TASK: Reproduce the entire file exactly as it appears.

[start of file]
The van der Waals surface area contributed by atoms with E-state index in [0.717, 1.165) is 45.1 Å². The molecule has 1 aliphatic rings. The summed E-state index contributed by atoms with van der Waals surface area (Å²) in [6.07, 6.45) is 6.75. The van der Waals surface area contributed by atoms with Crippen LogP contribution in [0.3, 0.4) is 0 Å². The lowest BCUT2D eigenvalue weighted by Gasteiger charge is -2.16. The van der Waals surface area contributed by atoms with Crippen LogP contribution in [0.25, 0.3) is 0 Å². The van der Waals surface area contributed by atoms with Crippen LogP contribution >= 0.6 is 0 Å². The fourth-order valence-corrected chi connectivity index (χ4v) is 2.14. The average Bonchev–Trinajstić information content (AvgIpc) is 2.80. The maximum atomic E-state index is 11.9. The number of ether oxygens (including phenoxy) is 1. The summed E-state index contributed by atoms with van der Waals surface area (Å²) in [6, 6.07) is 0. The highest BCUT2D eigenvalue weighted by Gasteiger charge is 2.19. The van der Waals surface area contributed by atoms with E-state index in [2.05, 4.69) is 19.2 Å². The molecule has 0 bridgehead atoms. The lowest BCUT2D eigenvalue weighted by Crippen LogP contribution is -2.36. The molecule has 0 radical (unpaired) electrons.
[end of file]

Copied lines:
The van der Waals surface area contributed by atoms with E-state index in [0.717, 1.165) is 45.1 Å². The molecule has 1 aliphatic rings. The summed E-state index contributed by atoms with van der Waals surface area (Å²) in [6.07, 6.45) is 6.75. The van der Waals surface area contributed by atoms with Crippen LogP contribution in [0.3, 0.4) is 0 Å². The lowest BCUT2D eigenvalue weighted by Gasteiger charge is -2.16. The van der Waals surface area contributed by atoms with Crippen LogP contribution in [0.25, 0.3) is 0 Å². The van der Waals surface area contributed by atoms with Crippen LogP contribution >= 0.6 is 0 Å². The fourth-order valence-corrected chi connectivity index (χ4v) is 2.14. The average Bonchev–Trinajstić information content (AvgIpc) is 2.80. The maximum atomic E-state index is 11.9. The number of ether oxygens (including phenoxy) is 1. The summed E-state index contributed by atoms with van der Waals surface area (Å²) in [6, 6.07) is 0. The highest BCUT2D eigenvalue weighted by Gasteiger charge is 2.19. The van der Waals surface area contributed by atoms with E-state index in [2.05, 4.69) is 19.2 Å². The molecule has 0 bridgehead atoms. The lowest BCUT2D eigenvalue weighted by Crippen LogP contribution is -2.36. The molecule has 0 radical (unpaired) electrons.